“Get up; kill and eat!”
I have never seen a cross stitch made from this particular piece of Scripture; I doubt it makes many people’s lists of inspirational quotations.
But something significant happens in this very strange story. God is breaking the early church wide open.
Acts 10:1-17, 34-48
In Caesarea there was a man named Cornelius, a centurion of the Italian Cohort, as it was called. 2He was a devout man who feared God with all his household; he gave alms generously to the people and prayed constantly to God. 3One afternoon at about three o’clock he had a vision in which he clearly saw an angel of God coming in and saying to him, “Cornelius.” 4He stared at him in terror and said, “What is it, Lord?” He answered, “Your prayers and your alms have ascended as a memorial before God. 5Now send men to Joppa for a certain Simon who is called Peter; 6he is lodging with Simon, a tanner, whose house is by the seaside.” 7When the angel who spoke to him had left, he called two of his slaves and a devout soldier from the ranks of those who served him, 8and after telling them everything, he sent them to Joppa.
9About noon the next day, as they were on their journey and approaching the city, Peter went up on the roof to pray. 10He became hungry and wanted something to eat; and while it was being prepared, he fell into a trance. 11He saw the heaven opened and something like a large sheet coming down, being lowered to the ground by its four corners. 12In it were all kinds of four-footed creatures and reptiles and birds of the air.13Then he heard a voice saying, “Get up, Peter; kill and eat.” 14But Peter said, “By no means, Lord; for I have never eaten anything that is profane or unclean.” 15The voice said to him again, a second time, “What God has made clean, you must not call profane.” 16This happened three times, and the thing was suddenly taken up to heaven. 17Now while Peter was greatly puzzled about what to make of the vision that he had seen, suddenly the men sent by Cornelius appeared. They were asking for Simon’s house and were standing by the gate.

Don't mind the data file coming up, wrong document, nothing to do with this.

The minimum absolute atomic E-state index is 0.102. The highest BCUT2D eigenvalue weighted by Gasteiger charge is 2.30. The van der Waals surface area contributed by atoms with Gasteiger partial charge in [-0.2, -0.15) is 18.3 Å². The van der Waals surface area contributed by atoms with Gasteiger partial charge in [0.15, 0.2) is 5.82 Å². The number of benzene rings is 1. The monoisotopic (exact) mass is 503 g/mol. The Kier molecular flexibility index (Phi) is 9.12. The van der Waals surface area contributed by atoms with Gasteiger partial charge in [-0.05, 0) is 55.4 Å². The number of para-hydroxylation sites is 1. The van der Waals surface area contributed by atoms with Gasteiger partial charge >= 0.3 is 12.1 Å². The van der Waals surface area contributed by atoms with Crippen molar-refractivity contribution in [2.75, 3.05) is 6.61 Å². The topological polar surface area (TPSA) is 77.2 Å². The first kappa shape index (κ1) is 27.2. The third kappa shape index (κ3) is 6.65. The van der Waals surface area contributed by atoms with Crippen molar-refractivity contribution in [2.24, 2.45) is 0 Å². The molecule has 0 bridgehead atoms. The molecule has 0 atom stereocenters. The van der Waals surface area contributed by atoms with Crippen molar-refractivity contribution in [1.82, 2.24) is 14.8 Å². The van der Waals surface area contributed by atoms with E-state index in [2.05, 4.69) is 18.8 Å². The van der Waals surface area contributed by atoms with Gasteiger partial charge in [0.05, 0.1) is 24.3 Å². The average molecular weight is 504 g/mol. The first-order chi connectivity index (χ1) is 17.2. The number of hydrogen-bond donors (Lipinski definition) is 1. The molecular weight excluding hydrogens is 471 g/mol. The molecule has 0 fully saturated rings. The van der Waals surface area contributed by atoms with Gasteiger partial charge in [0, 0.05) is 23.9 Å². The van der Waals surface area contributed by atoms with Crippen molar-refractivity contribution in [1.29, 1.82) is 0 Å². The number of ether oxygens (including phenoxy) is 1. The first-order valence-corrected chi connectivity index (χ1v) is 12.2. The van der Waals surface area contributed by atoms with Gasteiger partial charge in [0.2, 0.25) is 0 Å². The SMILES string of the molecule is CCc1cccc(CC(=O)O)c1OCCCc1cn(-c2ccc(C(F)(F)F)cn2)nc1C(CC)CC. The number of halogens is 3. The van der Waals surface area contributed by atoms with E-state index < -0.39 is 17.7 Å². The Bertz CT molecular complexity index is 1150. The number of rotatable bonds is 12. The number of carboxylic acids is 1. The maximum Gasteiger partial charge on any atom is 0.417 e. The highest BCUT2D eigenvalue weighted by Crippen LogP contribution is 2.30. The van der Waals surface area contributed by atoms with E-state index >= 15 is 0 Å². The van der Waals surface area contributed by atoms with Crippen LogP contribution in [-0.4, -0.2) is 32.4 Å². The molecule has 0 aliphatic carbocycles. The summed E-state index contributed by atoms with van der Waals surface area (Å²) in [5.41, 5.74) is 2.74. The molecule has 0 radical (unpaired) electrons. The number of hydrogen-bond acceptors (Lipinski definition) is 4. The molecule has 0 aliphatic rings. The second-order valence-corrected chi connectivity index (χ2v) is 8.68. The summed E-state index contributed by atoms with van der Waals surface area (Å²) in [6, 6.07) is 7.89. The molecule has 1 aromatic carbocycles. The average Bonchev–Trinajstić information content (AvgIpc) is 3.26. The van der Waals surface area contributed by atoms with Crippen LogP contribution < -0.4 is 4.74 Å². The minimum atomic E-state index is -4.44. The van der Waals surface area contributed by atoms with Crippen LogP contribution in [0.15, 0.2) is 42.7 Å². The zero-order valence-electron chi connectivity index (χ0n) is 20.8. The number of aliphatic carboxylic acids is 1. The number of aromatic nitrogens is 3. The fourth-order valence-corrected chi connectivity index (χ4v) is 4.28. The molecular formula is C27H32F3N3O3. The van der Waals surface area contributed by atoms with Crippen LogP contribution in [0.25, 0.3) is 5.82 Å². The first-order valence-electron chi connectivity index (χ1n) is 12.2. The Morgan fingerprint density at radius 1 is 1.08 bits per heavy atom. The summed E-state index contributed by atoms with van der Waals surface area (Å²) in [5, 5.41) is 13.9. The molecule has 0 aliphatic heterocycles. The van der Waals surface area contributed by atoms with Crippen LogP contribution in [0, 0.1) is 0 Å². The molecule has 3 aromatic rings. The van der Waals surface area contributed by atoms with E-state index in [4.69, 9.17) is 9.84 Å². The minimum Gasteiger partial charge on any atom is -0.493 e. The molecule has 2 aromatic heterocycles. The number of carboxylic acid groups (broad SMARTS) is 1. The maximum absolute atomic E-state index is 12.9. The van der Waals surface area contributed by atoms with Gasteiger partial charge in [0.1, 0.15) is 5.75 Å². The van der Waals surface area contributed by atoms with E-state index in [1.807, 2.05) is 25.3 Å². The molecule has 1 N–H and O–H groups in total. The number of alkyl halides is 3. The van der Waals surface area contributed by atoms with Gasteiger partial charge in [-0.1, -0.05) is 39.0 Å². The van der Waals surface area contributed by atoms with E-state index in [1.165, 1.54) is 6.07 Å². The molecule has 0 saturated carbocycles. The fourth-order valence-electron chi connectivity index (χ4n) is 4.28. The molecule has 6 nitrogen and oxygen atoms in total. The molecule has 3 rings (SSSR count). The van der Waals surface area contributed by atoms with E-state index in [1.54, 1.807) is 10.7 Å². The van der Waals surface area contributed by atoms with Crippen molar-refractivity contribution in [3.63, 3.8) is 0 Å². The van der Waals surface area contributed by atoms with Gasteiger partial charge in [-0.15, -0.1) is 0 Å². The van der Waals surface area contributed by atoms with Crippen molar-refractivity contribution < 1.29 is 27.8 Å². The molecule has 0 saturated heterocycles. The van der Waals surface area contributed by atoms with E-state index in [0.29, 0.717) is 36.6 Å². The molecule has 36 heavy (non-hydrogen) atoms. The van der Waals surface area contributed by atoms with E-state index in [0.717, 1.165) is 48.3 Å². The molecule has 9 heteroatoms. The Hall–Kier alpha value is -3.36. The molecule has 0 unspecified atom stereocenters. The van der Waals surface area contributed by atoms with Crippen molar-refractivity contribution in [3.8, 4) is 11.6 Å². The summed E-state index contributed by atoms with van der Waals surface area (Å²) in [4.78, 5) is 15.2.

34Then Peter began to speak to them: “I truly understand that God shows no partiality, 35but in every nation anyone who fears him and does what is right is acceptable to him. 36You know the message he sent to the people of Israel, preaching peace by Jesus Christ—he is Lord of all. 37That message spread throughout Judea, beginning in Galilee after the baptism that John announced: 38how God anointed Jesus of Nazareth with the Holy Spirit and with power; how he went about doing good and healing all who were oppressed by the devil, for God was with him. 39We are witnesses to all that he did both in Judea and in Jerusalem. They put him to death by hanging him on a tree; 40but God raised him on the third day and allowed him to appear, 41not to all the people but to us who were chosen by God as witnesses, and who ate and drank with him after he rose from the dead. 42He commanded us to preach to the people and to testify that he is the one ordained by God as judge of the living and the dead. 43All the prophets testify about him that everyone who believes in him receives forgiveness of sins through his name.”